Economy

Is the private sector driving growth in Welsh employment?

Article by Gareth Thomas, National Assembly for Wales Research Service

In Plenary on 22 April, Assembly Members will debate the role of the private sector in economic growth, job creation and sustaining public services.  Private sector employment across the UK has increased by over 2.3 million since the start of 2010 excluding the impact of reclassifications of jobs from the public to the private sector, and is now over 25.6 million.  So what is the situation in Wales, and how does the increase in private sector employment fit into the wider changes in employment across the UK over recent years?

How does private sector employment in Wales compare to the rest of the UK?

The latest figures from the Office for National Statistics (ONS) show that 1,033,000 people were employed in the private sector in Wales in the last quarter of 2014. This is an increase of 80,000 since the start of 2010.  These figures exclude the impact of recent reclassifications of jobs between the public and private sectors.  These include changes such as the privatisation of Royal Mail and the reclassification of some banks to the public sector following the 2008 recession, although figures for Northern Ireland are not currently available on this basis.  Also, as jobs are unfortunately lost as well as created, these figures are an indication of overall changes in the number of people employed rather than new jobs created.

Yet the 77% of all people in employment in Wales working in the private sector remains lower than in Scotland and any of the English regions.  The graph below shows this information for the quarter 4 of 2014.

Figure 1: Percentage of all people in employment working in the private sector in quarter 4, 2014

Private sector graph 1 eng

Source: Office for National Statistics, Public Sector Employment, Q4 2014

Do these figures reflect an overall increase in employment, or a rebalancing of the employment from the public to the private sector?

They actually show a bit of both these things!  Wales, Scotland and the English regions have seen an overall increase in employment over recent years, but they have also all seen a decrease in public sector employment to varying degrees.  Since the first quarter of 2010, the percentage of people employed in the Welsh private sector has increased from 73.8% to 77%, an increase of 3.2 percentage points.  Similarly, the percentage of people employed in the private sector across Great Britain has increased from 80.4% to 83.1%, a slightly lower increase of 2.7 percentage points.  This shows that the rebalancing of employment from the public to the private sector has been greater in Wales than the average across Great Britain over this period.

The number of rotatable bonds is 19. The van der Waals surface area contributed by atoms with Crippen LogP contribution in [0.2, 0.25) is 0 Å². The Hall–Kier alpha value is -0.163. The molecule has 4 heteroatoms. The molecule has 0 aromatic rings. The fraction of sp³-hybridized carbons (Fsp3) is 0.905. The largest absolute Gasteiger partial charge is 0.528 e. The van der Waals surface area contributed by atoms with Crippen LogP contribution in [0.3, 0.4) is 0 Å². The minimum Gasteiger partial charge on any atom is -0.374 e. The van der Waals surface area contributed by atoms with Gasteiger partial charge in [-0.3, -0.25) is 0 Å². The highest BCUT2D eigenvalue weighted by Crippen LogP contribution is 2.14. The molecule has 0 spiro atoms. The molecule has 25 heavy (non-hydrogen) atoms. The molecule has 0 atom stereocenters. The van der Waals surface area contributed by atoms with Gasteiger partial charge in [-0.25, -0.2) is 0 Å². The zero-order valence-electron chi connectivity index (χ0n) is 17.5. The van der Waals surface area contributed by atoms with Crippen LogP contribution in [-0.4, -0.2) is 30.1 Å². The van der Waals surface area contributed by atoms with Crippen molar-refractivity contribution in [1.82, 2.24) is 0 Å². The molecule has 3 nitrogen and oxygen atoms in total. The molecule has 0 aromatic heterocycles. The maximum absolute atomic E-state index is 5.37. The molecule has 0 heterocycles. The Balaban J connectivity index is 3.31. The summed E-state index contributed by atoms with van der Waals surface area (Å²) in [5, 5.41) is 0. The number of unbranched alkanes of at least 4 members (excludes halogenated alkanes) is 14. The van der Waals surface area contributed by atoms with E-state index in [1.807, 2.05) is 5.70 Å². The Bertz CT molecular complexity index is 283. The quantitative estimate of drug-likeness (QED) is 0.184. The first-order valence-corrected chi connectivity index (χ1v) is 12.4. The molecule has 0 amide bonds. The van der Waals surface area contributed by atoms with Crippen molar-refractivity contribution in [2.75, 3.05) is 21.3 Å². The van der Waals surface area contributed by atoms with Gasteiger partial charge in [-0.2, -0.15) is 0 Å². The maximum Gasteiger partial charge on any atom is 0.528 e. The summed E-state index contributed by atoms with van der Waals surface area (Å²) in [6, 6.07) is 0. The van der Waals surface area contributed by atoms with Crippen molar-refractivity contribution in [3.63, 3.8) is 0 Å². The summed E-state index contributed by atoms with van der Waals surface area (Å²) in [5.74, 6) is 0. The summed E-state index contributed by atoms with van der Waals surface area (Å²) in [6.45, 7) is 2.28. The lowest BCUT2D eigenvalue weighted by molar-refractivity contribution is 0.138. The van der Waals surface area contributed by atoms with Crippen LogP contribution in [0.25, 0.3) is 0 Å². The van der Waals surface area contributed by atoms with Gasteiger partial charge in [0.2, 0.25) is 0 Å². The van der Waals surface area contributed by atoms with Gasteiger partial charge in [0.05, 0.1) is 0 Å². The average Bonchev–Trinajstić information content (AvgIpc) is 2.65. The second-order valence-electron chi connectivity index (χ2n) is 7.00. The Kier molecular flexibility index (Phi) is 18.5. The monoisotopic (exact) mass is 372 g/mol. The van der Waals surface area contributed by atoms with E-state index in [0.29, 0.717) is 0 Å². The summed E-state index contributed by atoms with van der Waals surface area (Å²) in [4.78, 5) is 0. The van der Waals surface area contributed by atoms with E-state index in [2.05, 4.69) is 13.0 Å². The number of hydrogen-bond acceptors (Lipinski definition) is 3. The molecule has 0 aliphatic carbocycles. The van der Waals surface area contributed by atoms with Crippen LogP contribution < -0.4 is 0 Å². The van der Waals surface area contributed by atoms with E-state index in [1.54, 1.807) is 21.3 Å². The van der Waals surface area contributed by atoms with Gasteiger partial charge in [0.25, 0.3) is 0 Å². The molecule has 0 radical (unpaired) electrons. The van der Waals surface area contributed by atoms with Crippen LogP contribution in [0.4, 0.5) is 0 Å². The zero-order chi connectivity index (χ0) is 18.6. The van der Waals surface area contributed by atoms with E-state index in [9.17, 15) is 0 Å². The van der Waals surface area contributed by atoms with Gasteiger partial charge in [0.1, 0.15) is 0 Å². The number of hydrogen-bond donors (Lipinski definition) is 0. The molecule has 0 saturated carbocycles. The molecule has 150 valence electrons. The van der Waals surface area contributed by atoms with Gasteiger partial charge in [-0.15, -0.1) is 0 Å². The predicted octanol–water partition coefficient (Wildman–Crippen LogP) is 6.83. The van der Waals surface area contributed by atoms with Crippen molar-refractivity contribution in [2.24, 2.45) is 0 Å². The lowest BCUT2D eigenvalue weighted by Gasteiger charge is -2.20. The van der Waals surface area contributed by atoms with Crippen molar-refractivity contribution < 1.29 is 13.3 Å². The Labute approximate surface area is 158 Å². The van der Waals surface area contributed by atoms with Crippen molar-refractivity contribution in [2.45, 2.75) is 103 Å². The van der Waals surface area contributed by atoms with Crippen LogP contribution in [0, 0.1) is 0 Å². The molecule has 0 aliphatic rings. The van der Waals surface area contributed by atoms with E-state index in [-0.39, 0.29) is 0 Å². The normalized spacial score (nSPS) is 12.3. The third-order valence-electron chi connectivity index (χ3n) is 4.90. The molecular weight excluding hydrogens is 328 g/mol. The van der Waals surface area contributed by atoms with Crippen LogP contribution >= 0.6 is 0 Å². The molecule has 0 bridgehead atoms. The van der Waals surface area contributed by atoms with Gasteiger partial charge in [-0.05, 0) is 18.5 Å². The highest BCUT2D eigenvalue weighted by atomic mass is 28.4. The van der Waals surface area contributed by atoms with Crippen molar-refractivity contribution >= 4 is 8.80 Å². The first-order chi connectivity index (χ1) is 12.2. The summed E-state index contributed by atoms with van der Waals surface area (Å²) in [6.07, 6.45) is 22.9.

Looking at overall changes in employment over the same period (which is a couple of months behind the most recent data on overall employment levels published on 17 April showing that the UK has the highest working age employment rate since figures started to be collected in 1971), we can see that there has been a 3.9% increase in Wales.  This has been driven by an increase in employment in the private sector, where there has been an 8.4% increase in employment.

Making comparisons with England, Scotland and the three English regions with the lowest percentage share of people employed in the private sector, we can see that overall employment growth in Wales since the start of 2010 has been higher than the North East of England but lower than in the other areas compared.  Scotland has seen the highest percentage growth in both private sector employment and overall employment over this period.

Figure 2: Percentage changes in employment between quarter 1, 2010 and quarter 4, 2014

Private sector graph 2 eng

Source: Office for National Statistics, Public Sector Employment, Q4 2014

What conclusions can be drawn from these figures on employment in Wales and the UK?

We can see from the data that employment has grown in Wales and across the UK over recent years, and that this has been driven by increases in private sector employment levels.  These have outweighed the decrease in public sector employment over this period.  We can also see that the rebalancing of employment from the public to the private sector has been greater in Wales than the average across Great Britain over this period.

However, what these headline figures don’t show us is whether the additional people in employment are in full-time or part-time work, permanent or temporary positions, well paid or low paid jobs.  They also do not tell us the reasons for the differences in overall changes in employment, or in the public and private sectors.

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